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BHUMIKA MEHTA

4th year
Types of Hospital Units
Hospitals have many different types of units, which provide different types of care and services for
patients. Broadly, hospital inpatient units can be separated into two categories, based on the level (or
acuity) of care they provide.
Intensive Care Units
An intensive care unit (ICU) is an area of the hospital where the most seriously ill patients receive
specialized care such as intensive monitoring and advanced life support. You might also hear people
call an ICU a critical care unit, intensive therapy unit, or intensive treatment unit.
The most common kinds of intensive care units are:
Neonatal intensive care units (NICUs) which provide care for newborn infants
Pediatric intensive care units (PICUs) which provide care for young children
Coronary care and cardiothoracic units (CCUs/CTUs) which provide care for heart attack or heart
surgery patients
Surgical intensive care units (SICUs) which provide care for other surgical patients
Medical intensive care units (MICUs) which provide care for other patients with medical conditions but
who do not require surgery
Long term intensive care units (LTAC ICUs) which provide care for prolonged critical care needs patients
There are other kinds of ICUs as well, which provide specialty care (such as burn, trauma or
neurosurgical treatments). Patients in some types of ICUs are more likely to get infections than in
other types of ICUs. For example, premature babies in NICUs have a higher risk of infection than
children in PICUs. This is because the immune system of a premature baby is not as developed and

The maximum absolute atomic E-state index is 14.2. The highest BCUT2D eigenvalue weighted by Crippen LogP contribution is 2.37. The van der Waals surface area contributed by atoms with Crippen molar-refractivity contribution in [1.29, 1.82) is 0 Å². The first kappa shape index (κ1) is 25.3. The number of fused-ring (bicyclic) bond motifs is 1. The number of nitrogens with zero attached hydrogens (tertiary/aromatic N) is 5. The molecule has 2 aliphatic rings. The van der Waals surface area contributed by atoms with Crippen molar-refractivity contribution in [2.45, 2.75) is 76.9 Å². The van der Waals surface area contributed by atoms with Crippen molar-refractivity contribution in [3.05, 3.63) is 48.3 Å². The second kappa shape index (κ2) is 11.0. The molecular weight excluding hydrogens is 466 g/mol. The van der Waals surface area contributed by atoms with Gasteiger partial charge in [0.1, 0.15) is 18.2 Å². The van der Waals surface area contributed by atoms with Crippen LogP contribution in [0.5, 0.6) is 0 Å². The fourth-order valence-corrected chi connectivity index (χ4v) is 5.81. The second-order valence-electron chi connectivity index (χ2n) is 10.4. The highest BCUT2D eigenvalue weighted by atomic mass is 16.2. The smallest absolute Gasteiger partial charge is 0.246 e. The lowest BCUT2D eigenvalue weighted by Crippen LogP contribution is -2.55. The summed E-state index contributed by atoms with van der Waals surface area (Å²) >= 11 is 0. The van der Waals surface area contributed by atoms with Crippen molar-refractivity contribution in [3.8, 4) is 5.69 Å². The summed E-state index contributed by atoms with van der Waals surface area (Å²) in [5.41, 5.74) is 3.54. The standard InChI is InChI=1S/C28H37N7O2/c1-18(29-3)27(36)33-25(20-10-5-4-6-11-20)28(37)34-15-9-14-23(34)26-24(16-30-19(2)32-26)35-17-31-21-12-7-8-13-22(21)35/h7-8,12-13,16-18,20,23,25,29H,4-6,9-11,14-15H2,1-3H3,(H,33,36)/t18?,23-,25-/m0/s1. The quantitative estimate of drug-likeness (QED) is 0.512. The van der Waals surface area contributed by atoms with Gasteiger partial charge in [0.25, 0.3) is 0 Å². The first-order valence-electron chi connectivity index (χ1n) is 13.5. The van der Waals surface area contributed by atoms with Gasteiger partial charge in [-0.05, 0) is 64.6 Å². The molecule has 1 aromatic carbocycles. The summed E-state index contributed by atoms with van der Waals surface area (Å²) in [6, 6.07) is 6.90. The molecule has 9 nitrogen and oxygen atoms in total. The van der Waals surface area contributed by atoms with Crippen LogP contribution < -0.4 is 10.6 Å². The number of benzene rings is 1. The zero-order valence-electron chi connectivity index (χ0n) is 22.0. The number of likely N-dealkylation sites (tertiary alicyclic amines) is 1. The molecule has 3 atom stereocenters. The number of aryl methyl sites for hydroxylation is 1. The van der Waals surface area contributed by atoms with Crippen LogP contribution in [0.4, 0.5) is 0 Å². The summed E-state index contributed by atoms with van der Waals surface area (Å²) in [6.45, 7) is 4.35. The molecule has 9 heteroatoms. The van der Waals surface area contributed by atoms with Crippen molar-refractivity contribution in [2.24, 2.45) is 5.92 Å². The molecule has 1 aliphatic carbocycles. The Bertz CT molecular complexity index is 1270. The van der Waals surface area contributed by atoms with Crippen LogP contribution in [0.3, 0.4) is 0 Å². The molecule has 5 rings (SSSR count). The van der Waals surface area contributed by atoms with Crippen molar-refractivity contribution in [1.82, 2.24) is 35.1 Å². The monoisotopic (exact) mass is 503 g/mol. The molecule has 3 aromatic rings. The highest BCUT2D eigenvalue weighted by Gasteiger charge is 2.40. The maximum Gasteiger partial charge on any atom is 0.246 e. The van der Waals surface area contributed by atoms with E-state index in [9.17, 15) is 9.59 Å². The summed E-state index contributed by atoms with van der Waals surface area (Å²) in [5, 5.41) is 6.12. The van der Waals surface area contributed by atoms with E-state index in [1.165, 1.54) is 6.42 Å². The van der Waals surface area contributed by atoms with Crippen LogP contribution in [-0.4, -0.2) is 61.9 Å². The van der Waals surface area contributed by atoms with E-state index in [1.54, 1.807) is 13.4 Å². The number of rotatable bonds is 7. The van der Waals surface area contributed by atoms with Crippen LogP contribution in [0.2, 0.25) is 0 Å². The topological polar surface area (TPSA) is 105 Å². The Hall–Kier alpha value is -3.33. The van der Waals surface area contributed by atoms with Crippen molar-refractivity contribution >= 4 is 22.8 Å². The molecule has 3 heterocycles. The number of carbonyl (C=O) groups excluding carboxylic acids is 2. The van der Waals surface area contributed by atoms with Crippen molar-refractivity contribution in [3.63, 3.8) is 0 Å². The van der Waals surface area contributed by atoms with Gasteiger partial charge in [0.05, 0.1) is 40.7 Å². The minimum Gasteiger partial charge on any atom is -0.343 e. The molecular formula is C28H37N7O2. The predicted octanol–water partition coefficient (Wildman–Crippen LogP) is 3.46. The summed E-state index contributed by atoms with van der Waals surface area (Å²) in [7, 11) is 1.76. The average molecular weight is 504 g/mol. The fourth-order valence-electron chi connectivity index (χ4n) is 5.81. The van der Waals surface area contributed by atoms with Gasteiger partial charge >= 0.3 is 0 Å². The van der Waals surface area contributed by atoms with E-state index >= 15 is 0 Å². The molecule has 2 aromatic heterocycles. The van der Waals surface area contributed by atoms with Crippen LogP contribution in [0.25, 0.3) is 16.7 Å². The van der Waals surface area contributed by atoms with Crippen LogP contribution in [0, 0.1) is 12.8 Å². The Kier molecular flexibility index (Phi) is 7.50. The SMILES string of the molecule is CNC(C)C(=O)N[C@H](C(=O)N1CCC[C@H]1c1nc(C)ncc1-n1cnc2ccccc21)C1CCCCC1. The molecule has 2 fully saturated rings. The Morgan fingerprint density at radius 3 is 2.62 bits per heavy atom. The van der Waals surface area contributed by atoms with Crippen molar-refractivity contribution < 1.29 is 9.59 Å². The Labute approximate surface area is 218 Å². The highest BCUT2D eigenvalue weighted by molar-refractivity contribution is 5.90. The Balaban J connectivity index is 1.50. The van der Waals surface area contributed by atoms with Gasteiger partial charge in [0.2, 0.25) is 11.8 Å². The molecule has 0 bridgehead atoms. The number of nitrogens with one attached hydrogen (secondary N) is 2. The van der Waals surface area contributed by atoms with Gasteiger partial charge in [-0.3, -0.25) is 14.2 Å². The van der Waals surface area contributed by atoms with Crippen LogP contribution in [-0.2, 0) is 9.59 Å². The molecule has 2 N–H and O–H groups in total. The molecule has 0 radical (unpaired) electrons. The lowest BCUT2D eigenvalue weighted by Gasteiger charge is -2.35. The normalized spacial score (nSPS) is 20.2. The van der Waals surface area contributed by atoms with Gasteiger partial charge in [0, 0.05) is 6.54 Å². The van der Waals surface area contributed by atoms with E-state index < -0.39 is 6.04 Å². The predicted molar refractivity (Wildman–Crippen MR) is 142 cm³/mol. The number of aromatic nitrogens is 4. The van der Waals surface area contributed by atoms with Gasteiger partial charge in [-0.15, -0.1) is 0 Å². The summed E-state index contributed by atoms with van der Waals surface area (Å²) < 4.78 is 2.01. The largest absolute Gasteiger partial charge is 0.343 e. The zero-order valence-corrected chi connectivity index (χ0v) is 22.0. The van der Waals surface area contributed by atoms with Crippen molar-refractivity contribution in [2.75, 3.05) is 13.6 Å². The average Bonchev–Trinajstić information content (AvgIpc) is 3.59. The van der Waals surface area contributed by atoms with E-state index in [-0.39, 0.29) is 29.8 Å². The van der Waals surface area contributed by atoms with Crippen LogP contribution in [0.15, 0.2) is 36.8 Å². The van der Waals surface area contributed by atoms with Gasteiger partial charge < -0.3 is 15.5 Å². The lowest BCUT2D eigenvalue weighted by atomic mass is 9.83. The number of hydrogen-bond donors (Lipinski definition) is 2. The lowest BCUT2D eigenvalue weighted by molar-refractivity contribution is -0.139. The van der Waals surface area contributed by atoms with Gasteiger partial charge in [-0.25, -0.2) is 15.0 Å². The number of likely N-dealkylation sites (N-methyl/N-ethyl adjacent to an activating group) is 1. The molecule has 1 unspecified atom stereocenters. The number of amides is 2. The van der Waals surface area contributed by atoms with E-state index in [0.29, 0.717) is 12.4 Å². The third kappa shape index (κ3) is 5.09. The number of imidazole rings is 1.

can’t fight infections as well.
For Washington State central line-associated bloodstream infection (CLABSI) reporting, hospitals use
ICU types defined by CDC’s National Healthcare Safety Network (NHSN). For our annual reports of
infection rate comparisons in ICUs, we compare the same types of hospital ICUs across hospitals. See
the Central Line-Associated Bloodstream Infections section on our Statistical Methods page for more
information.
Non-Intensive Care Units
These units provide a lower acuity of care than ICUs, because the patients are less sick. They often
make up the majority of beds in a hospital. Some of these units may be called wards.
Some common kinds of non-ICU units are:
Neonatal units which provide care for ill premature infants and neonates
Women and infant health units which provide care before, during and after childbirth (perinatal) for
mothers and for well newborn babies
Pediatric units which provide care for children younger than 19 years old
Post critical care (or step down) units which care for patients no longer needing ICU level care
Oncology units which provide care for patients with cancer and immune system disorders
Surgical units which provide care for pre- and post-surgical patients, and/or which may specialize in
certain types of surgery (like orthopedic joint surgery)
Medical units which provide care for conditions like stroke, heart-attack or pneumonia
Rehabilitation wards which provide care to improve mental or physical function after injury or trauma
Long term care wards which provide care to patients for an extended period of time
There are many types of non-ICU units which provide specialty care (such as burn or oncology wards).
Patients in some types of wards may be more likely to get infections than in other types of wards. For
example, oncology patients have a higher risk of infection than medical ward patients. This is because
the immune system of a person being treated for cancer may be weak due to treatment, and can’t
fight infections as well.
For Washington State central line-associated bloodstream infection (CLABSI) reporting, hospitals use
unit types defined by CDC’s National Healthcare Safety Network (NHSN). For our annual reports of
infection rate comparisons in non-ICUs, we combine data from similar NHSN unit types in a hospital
and compare those groups of units across hospitals.